First of all, I apologize for my long, unannounced break from blogging. Why did it happen? I suppose I have gotten used to life in Korea. Once I became really accustomed to things, I was less motivated to write about 'my adventures' here. Not that I haven't been exploring and having a good time! Also, the longer I am here, the less I feel I know this country. So I felt a bit presumptuous writing my opinions on Korean culture, history, etc. But now I would like to write a quick blog updating everyone on my life here.
School is still great. Working with kids has been one of the most rewarding experiences of my life. I am definitely learning more from them than they are from me. It has been great to step into the role not just of teacher, but as caretaker. Remember, some of my kids are as young as 2 years old. I now know how to deal with a toddler who won't stop crying, something I couldn't imagine before. I am also starting to see the sometimes astounding progress the kids are making, with English and and in general. I can't believe how much a child grows, physically and mentally, in just a few months. I recently found myself having a real conversation with one of my 5 year olds, something I could not imagine in January.
I no longer think of my job as the easiest in the world. It is true that I only teach 5 hours a day, and have two hours to relax. But it is the most tiring work I have done. Much more tiring than my last job as a lumberjack! Especially for the really young kids, the best way to keep their attention is to meet their level of energy. My voice is usually hoarse after hours of singing, dancing, and clowning around. I notice that some of the other teachers command the kids' attention without these antics, but I view this as a mastery far beyond my talents. I have gotten better at teaching, though. I notice that now I can walk into a classroom with no lesson plan and basically improvise a damned good class. In some ways, my job couldn't be easier.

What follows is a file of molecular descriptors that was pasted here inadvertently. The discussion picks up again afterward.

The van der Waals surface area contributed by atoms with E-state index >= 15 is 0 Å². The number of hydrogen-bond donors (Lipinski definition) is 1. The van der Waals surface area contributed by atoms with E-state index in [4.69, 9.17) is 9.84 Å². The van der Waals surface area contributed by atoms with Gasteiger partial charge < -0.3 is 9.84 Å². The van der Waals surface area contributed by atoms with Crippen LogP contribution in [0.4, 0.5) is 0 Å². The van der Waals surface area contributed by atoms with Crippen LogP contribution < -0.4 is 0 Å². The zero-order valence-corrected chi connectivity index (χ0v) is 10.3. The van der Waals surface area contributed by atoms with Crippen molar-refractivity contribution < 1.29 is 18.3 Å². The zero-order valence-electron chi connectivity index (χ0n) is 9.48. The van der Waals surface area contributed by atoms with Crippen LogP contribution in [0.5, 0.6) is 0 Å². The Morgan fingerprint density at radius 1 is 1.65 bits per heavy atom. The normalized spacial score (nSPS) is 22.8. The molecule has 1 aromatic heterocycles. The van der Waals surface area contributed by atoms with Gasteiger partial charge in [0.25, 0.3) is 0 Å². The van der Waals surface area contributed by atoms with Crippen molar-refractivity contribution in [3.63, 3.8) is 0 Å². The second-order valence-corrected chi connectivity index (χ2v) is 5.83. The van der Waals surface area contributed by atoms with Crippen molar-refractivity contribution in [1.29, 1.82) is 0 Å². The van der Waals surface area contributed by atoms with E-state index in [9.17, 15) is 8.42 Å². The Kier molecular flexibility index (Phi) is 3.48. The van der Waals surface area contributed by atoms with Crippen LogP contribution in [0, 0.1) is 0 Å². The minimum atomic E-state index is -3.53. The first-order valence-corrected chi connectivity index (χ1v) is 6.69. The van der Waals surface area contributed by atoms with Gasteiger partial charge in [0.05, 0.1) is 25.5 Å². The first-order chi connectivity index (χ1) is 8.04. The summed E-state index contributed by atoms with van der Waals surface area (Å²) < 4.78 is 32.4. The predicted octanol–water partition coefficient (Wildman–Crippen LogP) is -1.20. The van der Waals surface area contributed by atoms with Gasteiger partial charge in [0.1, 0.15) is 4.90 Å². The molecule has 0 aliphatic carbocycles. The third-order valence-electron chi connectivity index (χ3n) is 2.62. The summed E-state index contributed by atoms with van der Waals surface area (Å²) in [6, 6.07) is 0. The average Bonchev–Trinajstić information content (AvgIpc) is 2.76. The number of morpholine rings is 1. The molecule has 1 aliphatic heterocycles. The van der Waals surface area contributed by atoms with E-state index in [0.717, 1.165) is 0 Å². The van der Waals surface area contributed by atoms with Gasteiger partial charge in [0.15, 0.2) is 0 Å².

Life outside school has also been nice. Busan is a great city to live in, not too large and dirty, but with all the modern conveniences Americans expect. I was lucky to meet a good group of foreigners to spend my weekends at the beach with. I have also been dating a Korean girl. Incidentally, that has been a great way to get into the local culture, by receiving packages of homemade kimchi from her mom, for example. Another example, with my grandma Safran in mind: recently at her parents' apartment I found a set of four thick, leatherbound volumes on the bookshelf. I found out it was a family genealogy that stretches back 600 years! Apparently, not so unusual here. Jealous, grandma?
I have also been able to do some traveling in Korea, including a trip to Seoul. The capital was quite impressive, and quite unlike my own city. Seoul is a monster of a city, housing 45% of the country's population. The country as a whole has the third highest population density in the world, after Taiwan and Bangladesh. The hordes of people packed into the subway are almost intimidating. However, downtown Seoul was clean and had plenty of historical sites and tourist attractions. Things also got pretty lively when a parade was crashed by a group protesting the Korean president. The parade had to be called off and the downtown are was surrounded by hundreds of riot police. Last week I also had a chance to visit a traditional Korean village and spent some time in the countryside. Next week I climb mainland Korea's tallest mountain and stay in a mountain hut! I'll definitely at least post pictures.
Police in front of a palace in Seoul
So that is just a quick update on my recent life. I hope to start this blogging thing again, so if you have any questions or suggestions, feel free to comment!
Also, here are some recent pictures from Korea.